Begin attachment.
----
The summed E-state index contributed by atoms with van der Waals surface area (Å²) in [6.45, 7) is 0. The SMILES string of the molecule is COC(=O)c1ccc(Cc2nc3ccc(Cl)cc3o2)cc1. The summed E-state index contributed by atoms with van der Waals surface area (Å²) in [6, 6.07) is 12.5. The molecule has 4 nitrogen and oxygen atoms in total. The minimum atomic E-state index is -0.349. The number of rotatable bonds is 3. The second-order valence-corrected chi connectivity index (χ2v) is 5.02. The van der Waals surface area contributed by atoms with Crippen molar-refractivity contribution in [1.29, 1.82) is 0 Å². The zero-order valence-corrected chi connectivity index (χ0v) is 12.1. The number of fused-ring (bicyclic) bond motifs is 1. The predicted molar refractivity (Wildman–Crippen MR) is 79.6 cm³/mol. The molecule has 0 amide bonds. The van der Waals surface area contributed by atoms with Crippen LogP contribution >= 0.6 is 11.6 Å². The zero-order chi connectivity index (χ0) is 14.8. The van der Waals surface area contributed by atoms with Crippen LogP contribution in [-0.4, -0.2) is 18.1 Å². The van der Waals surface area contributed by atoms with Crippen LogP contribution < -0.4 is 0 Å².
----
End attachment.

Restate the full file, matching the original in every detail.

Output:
The summed E-state index contributed by atoms with van der Waals surface area (Å²) in [6.45, 7) is 0. The SMILES string of the molecule is COC(=O)c1ccc(Cc2nc3ccc(Cl)cc3o2)cc1. The summed E-state index contributed by atoms with van der Waals surface area (Å²) in [6, 6.07) is 12.5. The molecule has 4 nitrogen and oxygen atoms in total. The minimum atomic E-state index is -0.349. The number of rotatable bonds is 3. The second-order valence-corrected chi connectivity index (χ2v) is 5.02. The van der Waals surface area contributed by atoms with Crippen molar-refractivity contribution in [1.29, 1.82) is 0 Å². The zero-order valence-corrected chi connectivity index (χ0v) is 12.1. The number of fused-ring (bicyclic) bond motifs is 1. The predicted molar refractivity (Wildman–Crippen MR) is 79.6 cm³/mol. The molecule has 0 amide bonds. The van der Waals surface area contributed by atoms with Crippen LogP contribution >= 0.6 is 11.6 Å². The zero-order chi connectivity index (χ0) is 14.8. The van der Waals surface area contributed by atoms with Crippen LogP contribution in [-0.4, -0.2) is 18.1 Å². The van der Waals surface area contributed by atoms with Crippen LogP contribution < -0.4 is 0 Å².